Sarah Caldwell's 'Aida': despite all, fascinating
Boston — Seven years ago, casting "Aida" hardly seemed a problem.But such is the current drought of big or potentially big voices that even the Metropolitan Opera has withdrawn the opera for at least four seasons to come.
Yet Sarah Caldwell and her dauntless Opera Company of Boston has closed her 22nd season with a fascinating production, which -- by today's standards -- was probably as good as could be had.
Miss Caldwell set out to present an intimate production as it must have been originally at the small Cairo Opera House world premiere. She also presented a streamlined "Aida" that flowed from one scene to another, uninterrupted through the first two, then the final two, acts. The opera gains immeasurably -- the action veritably catapults toward the Truimphal Scene and, after intermission, toward the denouement.
Designers Herbert Senn and Helen Pond have drastically reduced the Savoy Theater's proscenium with a new one right out of the King Tut exhibit, as if of that sumptuous, bright blue and turquoise Egyptian cloisonne -- glass inlaid in gold. At the top, the winged disk of Horus presides. The sets themselves -- apart from the proscenium and the platforms that extend to the boxes on either side -- are mostly drops painted with perspective, so that a reception room can instantly become a street in Thebes, or a Nile-shoreside temple the inside of the King's palace.
This is a startlingly bright, imposing, handsome production, with a particularly sunny, brilliant setting for a Triumphal Scene and a memorably oppressive, forbidding vault-and-temple for the death of the lovers. These sets , and Ray Diffen's exceptional costumes, give this "Aida" so much. Those costumes are Victorian renderings of Egyptian garb, with everyone suitably overclad (except one conspicuous priest in the second scene), giving the production a very consistent look, and a wonderfully period operatic feel.
Miss Caldwell's direction had its infelicities -- a certain inability to truly trust Verdi in all his specific staging requests in the score. This "improving" on a composer whose knowledge of theater craft was incomparable, led to such silly moments as a preposterous dance for priests where Verdi specifically requested priestesses, and a Triumphal Scene where the small chorus is so vastly deployed around the stage (often singing to the various wings) that there is no aural impact in the big ensembles, rather a wan, thin smear of tone.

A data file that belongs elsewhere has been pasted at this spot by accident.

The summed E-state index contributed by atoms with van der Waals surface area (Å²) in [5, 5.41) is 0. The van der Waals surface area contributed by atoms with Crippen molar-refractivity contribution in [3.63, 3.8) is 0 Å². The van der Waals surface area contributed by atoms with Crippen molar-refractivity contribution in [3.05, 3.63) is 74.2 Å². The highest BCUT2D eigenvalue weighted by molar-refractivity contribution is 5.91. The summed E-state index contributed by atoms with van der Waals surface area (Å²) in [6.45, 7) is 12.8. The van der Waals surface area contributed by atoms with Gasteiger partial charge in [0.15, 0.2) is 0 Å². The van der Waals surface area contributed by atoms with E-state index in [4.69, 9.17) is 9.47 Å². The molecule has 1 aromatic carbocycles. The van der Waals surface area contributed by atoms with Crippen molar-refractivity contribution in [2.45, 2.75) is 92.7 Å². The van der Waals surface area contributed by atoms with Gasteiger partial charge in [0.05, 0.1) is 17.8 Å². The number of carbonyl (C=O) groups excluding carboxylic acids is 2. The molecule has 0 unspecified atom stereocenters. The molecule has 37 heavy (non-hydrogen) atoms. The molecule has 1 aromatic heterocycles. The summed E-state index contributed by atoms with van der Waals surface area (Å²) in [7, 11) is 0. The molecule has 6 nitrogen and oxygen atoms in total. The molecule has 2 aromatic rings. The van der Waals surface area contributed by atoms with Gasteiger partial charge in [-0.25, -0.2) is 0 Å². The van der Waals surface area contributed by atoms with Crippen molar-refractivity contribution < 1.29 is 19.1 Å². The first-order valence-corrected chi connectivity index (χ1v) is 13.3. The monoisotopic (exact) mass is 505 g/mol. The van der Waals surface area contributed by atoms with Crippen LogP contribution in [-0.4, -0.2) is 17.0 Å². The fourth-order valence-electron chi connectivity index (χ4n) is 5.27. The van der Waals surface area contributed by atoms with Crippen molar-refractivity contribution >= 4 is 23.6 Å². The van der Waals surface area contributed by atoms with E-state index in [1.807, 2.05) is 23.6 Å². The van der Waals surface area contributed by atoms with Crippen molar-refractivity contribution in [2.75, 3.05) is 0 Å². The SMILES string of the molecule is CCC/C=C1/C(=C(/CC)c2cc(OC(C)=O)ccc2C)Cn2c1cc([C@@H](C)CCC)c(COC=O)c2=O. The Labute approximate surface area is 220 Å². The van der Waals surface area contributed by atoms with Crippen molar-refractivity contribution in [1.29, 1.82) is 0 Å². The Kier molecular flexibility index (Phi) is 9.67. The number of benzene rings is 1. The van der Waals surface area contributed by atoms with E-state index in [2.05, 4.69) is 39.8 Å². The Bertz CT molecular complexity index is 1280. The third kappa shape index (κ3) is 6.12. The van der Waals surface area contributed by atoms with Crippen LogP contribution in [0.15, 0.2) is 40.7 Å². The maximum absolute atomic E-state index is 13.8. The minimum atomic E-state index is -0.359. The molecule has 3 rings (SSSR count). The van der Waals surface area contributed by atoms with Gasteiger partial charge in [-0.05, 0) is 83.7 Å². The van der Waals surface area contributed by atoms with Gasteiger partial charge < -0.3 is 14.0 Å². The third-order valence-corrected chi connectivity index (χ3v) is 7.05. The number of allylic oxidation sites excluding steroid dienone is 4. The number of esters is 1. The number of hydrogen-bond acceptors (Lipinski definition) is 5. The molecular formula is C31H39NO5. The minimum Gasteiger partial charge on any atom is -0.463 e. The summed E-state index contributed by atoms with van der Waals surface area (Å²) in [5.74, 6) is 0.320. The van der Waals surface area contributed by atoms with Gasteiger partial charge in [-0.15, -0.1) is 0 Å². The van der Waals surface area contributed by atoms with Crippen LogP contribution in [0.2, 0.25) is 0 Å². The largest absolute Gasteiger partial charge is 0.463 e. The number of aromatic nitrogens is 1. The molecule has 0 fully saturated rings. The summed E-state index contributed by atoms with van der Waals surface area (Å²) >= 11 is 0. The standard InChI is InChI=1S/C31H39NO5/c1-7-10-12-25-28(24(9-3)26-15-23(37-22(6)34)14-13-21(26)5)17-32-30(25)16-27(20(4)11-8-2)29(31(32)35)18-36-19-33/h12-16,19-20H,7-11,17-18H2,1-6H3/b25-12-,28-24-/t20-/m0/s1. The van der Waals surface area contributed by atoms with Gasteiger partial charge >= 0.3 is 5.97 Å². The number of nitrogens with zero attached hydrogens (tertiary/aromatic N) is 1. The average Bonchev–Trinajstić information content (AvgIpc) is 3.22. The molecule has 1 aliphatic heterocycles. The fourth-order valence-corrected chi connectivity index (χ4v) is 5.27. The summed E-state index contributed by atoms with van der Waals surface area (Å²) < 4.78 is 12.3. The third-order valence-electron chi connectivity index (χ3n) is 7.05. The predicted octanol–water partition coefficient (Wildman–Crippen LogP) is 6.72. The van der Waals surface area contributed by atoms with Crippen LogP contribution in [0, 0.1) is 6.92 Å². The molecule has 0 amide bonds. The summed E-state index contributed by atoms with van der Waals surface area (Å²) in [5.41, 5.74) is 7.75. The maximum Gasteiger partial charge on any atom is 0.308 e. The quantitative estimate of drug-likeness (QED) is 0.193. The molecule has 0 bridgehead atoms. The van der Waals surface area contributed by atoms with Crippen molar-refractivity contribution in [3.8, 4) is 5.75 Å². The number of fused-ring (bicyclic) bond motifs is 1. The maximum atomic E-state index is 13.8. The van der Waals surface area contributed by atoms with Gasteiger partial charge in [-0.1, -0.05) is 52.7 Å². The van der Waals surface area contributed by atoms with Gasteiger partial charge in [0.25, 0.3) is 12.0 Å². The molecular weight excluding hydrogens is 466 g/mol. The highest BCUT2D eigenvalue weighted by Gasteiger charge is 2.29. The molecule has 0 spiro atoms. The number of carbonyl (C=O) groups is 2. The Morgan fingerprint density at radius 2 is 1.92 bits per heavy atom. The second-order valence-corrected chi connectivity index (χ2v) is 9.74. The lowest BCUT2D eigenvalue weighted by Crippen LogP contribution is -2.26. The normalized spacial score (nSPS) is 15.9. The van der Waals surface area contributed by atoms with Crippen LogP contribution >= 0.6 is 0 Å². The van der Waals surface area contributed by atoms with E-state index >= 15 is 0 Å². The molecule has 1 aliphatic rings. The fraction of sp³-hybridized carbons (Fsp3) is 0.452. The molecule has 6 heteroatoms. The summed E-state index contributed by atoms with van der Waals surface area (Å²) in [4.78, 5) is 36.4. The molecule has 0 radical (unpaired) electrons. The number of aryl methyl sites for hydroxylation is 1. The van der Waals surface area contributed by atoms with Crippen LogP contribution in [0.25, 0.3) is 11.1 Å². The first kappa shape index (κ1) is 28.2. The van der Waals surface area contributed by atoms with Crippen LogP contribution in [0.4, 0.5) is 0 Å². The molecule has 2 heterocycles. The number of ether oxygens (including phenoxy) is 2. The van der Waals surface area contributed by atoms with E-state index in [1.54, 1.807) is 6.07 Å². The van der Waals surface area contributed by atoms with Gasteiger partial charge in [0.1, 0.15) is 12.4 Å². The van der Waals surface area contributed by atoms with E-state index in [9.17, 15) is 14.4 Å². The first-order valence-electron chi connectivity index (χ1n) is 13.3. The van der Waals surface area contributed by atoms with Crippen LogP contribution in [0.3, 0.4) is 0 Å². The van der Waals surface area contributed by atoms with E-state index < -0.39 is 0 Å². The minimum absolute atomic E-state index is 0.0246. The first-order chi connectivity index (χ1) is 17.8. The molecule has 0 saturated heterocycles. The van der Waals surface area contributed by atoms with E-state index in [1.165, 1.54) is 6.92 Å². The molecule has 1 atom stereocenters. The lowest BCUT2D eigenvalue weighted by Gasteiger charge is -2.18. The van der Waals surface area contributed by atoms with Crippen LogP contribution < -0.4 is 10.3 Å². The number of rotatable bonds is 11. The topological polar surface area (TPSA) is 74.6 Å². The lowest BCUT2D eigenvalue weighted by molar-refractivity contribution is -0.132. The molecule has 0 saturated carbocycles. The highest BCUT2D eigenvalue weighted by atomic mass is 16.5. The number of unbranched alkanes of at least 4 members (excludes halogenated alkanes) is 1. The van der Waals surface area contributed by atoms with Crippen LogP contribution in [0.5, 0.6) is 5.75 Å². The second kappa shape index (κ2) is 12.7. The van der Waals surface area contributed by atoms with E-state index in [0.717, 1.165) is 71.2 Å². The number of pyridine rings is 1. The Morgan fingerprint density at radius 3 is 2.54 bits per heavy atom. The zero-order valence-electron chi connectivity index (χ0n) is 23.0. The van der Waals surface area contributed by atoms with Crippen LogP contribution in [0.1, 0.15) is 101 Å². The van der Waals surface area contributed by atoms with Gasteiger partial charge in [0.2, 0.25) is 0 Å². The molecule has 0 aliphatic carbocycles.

But mostly, Caldwell allowed her principals to do their own things -- to gesticulate wildly in a splendidly old-fashioned operatic style with effective results.
Shirley Verrett assumed the title role for the first time in her career. Her assault on the soprano literature has been fraught with pitfalls, but this Aida was not one of them. Though she does not possess the expansiveness of tone, or the ability to float long legato lines requisite for optimum impact in such a Verdi role, she does communicate anguish and intensity at all times. She turns her flat-out tense vocalizing into an asset in her projection of Aida's tortured estate. Ten, even 20 years ago, this would not have been an accepted approach. But by today's standards, it is perfectly valid, and more often than not, convincing. And she is certainly one of the most beautiful Aidas ever to grace an opera stage.
James McCracken has always been just about the best all-around Radames of the past decade, and his heroic interpretation has not changed much at all. It remains intense, noble, utterly committed, and altogether right. He was by far the finest male singer on the stage. Ferruccio Furlanetto as Ramfis revealed a rather dull presence and a thick wobbly bass that sounds too old for his very young years. David Arnold's light, lyric baritone was overtaxed as Amonasro; musical though he may be, in the ensembles, he was lost. Nor did he achieve the presence to convince us that he is the ruler of a mighty people.
Elizabeth Connell, a mezzo turned soprano (as is Miss Verrett) dipped back to her "roots" to sing Amneris. She has her own ideas about the role -- a few are too coy and ill-suited to a princess of Egypt -- and she gets them across with conviction. At her electrifying best, as in the Judgment Scene, she possesses the presence and the power to ride the orchestra in thrilling fashion. And though she too often approaches the role with a reluctant chest register, her presence and imaginativeness proved welcome, especially in the Aida-Amneris confrontations.
In the pit, Miss Caldwell kept things moving, though again, she does not really trust the music to sell itself, and tends to push and pull too much with the tempi, thereby robbing this remarkable music of some of its impact. The orchestra seemed to have more than passing problems deciphering her enigmatic stick technique.
But overall, this was an exciting and fun "Aida." Even with over half of the balled music missing, it renewed one's awe for Verdi's exceptional ability to blend spectable and intimate drama. Even if Miss Caldwell did not dot her "i's" and cross her "t's," she delivered the only good show of her season in the sort of warhorse she usually shies away from. Here is hoping it looks as well at Wolf Trap, where the production will be seen later this month.